Emotion Recognition and Da Vinci

Is the Mona Lisa smiling?

There seems to be little doubt that we can learn a great deal through artwork, and a recent study on Leonardo Da Vinci’s famous Mona Lisa painting can help shed light on our facial expression recognition skills, as well.

This painting has long intrigued viewers, presenting an ambiguous facial expression that looks like a smile, despite a slight downturn in the mouth. A group of researchers at the University of Freiburg’s Medical Center sought to explore this issue, examining what the average person sees when they examine Da Vinci’s masterpiece.

Surprisingly, in almost every case, test subjects perceived an expression of happiness in the stately portrait. While many of us certainly do see the Mona Lisa as happy, what is truly surprising is the fact that this conclusion was shared by almost every single person studied. This sort of consensus is rare in scientific research.

In addition, the researchers explored some nuances of emotional recognition by presenting subjects with edited versions of the portrait, with varied expressions emphasizing either happiness or sadness. Essentially, they digitally altered the Mona Lisa’s mouth to craft four versions that had progressively more pronounced smiles and four that presented contrarily sad expressions.

The experiment proceeded in two parts. The first component simply involved exposing a series of test subjects to a copy of the Mona Lisa and the eight digitally edited versions in random orders. Subjects were asked to press buttons signifying whether the image was happy or sad, as well as reporting their level of confidence in this judgment.

The results were surprising. Not only were the original and happier versions invariably identified as smiles, but the participants were also able to more effectively judge these happy visages than the sad varieties. There were both more confident that what they saw was happiness and made those determinations more quickly than they did for the sad variations.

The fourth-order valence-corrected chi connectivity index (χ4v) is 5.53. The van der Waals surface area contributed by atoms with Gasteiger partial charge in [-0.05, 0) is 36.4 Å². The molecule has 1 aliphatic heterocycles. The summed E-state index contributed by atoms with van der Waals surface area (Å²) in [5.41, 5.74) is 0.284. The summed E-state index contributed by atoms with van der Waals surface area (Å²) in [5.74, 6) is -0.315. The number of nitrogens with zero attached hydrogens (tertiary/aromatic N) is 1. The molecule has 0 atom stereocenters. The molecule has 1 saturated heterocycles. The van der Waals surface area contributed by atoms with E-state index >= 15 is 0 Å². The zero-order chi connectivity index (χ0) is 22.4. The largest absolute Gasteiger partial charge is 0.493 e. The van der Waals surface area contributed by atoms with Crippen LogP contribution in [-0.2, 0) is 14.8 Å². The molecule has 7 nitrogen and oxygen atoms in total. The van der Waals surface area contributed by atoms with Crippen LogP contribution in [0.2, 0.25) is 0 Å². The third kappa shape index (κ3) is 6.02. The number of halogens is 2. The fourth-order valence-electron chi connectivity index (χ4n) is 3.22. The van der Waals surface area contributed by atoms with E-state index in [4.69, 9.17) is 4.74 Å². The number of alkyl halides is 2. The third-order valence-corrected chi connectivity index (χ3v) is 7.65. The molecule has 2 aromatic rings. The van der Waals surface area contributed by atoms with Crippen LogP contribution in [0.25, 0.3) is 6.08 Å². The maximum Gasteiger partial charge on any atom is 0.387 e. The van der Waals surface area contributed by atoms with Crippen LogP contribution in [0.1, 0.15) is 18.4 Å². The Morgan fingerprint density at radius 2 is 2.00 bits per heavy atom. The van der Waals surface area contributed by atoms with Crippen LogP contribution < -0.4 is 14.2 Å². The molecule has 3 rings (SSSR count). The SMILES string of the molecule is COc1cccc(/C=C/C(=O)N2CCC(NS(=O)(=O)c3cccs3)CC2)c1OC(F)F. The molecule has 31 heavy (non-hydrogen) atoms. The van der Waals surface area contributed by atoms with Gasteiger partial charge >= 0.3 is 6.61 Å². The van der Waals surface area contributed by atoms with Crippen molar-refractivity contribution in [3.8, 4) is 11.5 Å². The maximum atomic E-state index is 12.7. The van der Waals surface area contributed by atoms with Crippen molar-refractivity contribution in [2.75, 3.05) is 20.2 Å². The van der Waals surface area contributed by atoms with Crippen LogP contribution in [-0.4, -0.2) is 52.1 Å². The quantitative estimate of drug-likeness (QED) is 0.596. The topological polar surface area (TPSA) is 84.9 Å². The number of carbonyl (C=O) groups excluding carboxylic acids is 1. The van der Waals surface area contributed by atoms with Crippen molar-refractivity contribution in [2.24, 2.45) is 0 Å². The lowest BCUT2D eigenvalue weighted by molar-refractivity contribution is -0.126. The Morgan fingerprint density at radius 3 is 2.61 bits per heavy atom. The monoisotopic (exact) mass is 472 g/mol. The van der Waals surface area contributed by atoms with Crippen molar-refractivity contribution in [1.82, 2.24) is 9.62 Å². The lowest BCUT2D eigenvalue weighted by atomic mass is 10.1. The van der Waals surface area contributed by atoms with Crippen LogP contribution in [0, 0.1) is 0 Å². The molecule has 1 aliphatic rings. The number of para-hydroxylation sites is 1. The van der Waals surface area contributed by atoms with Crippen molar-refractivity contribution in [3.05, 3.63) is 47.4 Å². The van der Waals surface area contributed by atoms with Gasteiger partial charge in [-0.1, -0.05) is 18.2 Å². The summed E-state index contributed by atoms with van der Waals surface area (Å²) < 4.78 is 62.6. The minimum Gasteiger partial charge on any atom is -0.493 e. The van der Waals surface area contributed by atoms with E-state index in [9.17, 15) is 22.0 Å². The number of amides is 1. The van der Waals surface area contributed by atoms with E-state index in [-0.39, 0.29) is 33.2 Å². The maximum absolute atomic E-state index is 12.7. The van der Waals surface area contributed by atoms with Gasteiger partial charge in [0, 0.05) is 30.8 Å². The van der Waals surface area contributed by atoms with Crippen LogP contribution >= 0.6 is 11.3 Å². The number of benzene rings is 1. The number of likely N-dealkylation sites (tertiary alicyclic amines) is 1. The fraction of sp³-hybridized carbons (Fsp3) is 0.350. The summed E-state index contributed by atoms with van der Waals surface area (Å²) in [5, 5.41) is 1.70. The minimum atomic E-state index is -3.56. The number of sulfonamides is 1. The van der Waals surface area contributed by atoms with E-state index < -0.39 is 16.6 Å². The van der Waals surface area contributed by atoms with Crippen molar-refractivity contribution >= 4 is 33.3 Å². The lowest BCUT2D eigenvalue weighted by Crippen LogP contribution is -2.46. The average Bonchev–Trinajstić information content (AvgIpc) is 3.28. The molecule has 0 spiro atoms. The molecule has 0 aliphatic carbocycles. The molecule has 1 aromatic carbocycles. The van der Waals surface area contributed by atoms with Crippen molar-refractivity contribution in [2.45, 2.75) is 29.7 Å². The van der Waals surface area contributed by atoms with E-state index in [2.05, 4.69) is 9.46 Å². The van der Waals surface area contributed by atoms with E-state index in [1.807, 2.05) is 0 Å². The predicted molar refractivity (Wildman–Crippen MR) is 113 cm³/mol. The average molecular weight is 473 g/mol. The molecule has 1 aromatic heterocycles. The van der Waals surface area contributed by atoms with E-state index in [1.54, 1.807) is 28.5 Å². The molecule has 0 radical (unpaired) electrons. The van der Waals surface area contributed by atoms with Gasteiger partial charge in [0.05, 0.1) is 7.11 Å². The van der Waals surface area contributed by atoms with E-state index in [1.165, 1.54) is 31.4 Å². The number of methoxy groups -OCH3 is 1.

Emanuela Liaci, a PhD student and first author of the report, explained this result, saying: “It appears as if our brain is biased to positive facial expressions.”

While art critics have historically been divided on whether the Mona Lisa is smiling, a 2015 analysis of Da Vinci’s work found that he had employed a similarly ambiguous expression in at least one other painting. In both cases, a close-up of the painting reveals an uncertain expression, but viewing the painting with less focus or from a greater distance emphasized the smile.

This examination suggests that Da Vinci intended for viewers to see a smile in the Mona Lisa’s face but also to create doubt as to whether she was smiling. Could this intentional uncertainty be a reflection of the often ambiguous expressions that real people make? This would make sense, given the role of empathy that many artists see in their work.

Humintell is certainly excited to see more of this sort of research!

For more information on reading ambiguous expressions, check out our work here and here!

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